Vast Majority of U.S. Jews Support Democrats, Disapprove of Trump, Poll Shows

J Street poll also shows a high level of support among American Jews for a two-state solution to the Israeli-Palestinian conflict

A member of the Jewish community casts his ballot in the midterm election at the East Midwood Jewish Center polling station, Brooklyn, New York City, November 6, 2018.

WASHINGTON – Jewish American voters overwhelmingly supported the Democratic Party in the 2018 midterm elections, and a vast majority of them disapprove of Donald Trump’s conduct as president, according to a poll released on Wednesday by the left-wing Jewish group J Street.

The poll, conducted by veteran pollster Jim Gerstein, also shows a high level of support among American Jews for a two-state solution to the Israeli-Palestinian conflict.
The poll, which included interviews with 903 American Jews who voted in the midterms, shows 75 percent of them disapprove of “the way Donald Trump is handling his job as president.” Sixty-four percent of the respondents said they “strongly disapprove” of Trump’s conduct, and 74 percent said they believe the United States is currently “on the wrong track.”

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In the 2016 election, Trump received about 30 percent of the Jewish vote, compared to 70 percent who voted for his Democratic rival, Hillary Clinton. The new poll showed 73 percent of respondents saying they had a negative view of the Republican Party, and 71 percent identifying as Democrats. In addition, 51 percent of the respondents consider themselves “liberal” or “progressive”, compared to 13 percent who consider themselves “conservative.”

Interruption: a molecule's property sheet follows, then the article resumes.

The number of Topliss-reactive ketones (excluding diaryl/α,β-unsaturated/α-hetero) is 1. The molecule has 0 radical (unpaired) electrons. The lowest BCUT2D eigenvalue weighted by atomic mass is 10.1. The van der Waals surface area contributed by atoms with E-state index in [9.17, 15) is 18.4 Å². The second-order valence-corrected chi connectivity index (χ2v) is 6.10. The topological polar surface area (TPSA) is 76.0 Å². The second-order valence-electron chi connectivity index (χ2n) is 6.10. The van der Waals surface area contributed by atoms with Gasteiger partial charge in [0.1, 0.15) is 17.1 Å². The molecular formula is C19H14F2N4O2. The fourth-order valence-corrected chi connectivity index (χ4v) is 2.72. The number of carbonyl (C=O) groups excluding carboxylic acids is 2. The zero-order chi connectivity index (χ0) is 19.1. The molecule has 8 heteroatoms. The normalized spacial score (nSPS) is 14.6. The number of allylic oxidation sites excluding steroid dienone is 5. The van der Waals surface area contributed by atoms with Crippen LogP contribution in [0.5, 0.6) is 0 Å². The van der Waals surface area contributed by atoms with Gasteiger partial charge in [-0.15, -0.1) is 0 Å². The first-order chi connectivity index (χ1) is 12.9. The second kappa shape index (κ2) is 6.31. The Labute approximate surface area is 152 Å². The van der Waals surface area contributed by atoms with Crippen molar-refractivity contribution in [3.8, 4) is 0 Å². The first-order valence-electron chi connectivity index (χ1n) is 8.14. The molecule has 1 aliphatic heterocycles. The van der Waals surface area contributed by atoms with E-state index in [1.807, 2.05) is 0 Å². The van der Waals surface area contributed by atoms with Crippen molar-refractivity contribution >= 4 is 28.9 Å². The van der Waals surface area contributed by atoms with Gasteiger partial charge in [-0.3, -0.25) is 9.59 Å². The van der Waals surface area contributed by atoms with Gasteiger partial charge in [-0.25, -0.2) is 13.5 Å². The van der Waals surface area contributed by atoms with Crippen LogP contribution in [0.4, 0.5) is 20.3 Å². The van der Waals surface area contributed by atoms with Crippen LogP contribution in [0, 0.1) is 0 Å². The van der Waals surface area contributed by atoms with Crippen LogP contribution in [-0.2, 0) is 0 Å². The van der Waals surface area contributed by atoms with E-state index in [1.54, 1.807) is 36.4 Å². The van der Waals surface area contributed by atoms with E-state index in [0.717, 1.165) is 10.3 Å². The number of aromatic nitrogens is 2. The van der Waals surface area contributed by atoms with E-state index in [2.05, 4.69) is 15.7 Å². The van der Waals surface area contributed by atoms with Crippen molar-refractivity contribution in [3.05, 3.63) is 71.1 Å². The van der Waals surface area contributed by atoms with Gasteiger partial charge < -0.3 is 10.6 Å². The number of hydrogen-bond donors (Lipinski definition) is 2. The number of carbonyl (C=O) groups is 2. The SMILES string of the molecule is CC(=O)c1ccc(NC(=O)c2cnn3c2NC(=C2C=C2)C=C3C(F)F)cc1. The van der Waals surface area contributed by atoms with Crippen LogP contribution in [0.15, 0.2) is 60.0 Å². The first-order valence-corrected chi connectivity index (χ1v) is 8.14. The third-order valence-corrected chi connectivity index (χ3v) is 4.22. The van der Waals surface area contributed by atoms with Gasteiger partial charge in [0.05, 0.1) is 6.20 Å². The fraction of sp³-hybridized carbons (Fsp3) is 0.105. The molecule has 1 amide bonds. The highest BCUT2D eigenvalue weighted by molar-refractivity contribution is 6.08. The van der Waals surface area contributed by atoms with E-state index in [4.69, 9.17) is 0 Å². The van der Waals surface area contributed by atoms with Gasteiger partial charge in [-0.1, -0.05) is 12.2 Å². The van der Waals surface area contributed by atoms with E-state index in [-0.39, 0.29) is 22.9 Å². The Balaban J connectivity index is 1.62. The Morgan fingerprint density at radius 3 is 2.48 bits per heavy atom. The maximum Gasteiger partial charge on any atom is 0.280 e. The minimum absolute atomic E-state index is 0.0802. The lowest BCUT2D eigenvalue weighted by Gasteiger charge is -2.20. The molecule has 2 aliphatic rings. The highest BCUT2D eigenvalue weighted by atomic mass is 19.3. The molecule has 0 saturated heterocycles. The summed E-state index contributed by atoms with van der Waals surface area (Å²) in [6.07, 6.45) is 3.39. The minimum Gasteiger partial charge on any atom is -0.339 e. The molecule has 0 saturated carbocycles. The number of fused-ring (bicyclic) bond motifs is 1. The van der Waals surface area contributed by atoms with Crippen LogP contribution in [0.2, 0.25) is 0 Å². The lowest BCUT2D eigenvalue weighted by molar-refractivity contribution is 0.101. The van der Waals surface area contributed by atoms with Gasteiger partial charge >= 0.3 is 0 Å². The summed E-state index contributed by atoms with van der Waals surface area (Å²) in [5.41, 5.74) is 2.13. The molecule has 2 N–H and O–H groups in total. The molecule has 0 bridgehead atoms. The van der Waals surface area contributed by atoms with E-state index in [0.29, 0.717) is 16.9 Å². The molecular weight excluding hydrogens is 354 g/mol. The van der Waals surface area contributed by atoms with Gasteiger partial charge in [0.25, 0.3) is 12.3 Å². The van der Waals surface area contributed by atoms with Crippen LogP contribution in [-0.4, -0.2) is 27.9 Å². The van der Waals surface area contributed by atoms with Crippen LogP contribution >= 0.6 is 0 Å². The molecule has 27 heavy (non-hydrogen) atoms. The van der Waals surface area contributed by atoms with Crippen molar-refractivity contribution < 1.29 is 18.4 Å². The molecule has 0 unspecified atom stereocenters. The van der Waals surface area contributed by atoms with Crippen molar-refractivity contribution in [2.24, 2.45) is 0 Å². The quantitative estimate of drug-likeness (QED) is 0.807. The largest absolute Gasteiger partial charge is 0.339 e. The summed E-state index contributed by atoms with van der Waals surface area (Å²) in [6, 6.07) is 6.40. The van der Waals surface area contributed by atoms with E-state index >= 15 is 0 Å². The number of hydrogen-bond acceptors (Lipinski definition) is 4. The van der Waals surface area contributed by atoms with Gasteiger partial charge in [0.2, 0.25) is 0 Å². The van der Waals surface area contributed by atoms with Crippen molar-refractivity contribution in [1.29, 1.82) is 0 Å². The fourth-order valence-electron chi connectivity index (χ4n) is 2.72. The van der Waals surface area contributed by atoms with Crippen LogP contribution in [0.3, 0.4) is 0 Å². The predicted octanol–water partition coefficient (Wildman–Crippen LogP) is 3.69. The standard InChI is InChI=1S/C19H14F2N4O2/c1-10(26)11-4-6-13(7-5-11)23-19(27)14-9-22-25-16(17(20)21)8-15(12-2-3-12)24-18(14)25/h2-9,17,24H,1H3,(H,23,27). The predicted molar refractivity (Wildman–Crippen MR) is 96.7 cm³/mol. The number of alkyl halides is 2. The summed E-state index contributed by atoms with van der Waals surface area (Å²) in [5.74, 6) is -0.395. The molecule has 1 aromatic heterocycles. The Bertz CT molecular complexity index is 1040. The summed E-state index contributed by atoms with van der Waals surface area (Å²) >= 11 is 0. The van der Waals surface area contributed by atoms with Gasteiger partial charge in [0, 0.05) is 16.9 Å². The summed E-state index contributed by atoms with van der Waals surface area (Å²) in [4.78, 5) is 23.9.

On issues related to Israel, the poll shows a strong level of support for a two-state solution to the Israeli-Palestinian conflict. Eighty-three percent of respondents said they support that model, and 75 percent said they believe it is a “important national security interest” of the United States.
In order to achieve an Israeli-Palestinian peace deal, 64 percent of the respondents said they support American diplomacy “even if it means publicly disagreeing with both the Israelis and Palestinians.” Sixty percent said they support American involvement in the conflict “even if it means exerting pressure on both the Israelis and Palestinians to make the compromises necessary to achieve peace.”
The poll also showed 84 percent of respondents saying that “someone can be ‘pro-Israel’ even if they criticize the Israeli government’s policies,” and that 71 percent of the respondents support the Iran nuclear deal, which both Trump and Prime Minister Benjamin Netanyahu have been highly critical of. The poll showed that “Iran placed dead last in Jewish voters’ list of priorities, with just one percent saying it was among the top two issues in determining their vote.”
Instead, the two most important issues to Jewish American voters in this election cycle were health care and gun violence, the poll showed. Only 4 percent ranked Israel as the top issue they vote on, behind education, the environment and immigration. 

The poll also included a question about the recent deadly terror attack at a synagogue in Pittsburgh. Thirty-nine percent of respondents said they considered Trump “very responsible” for the attack, while 33 percent said Trump was, in their eyes, “somewhat responsible.” Twenty-eight percent said they did not hold Trump responsible for the attack.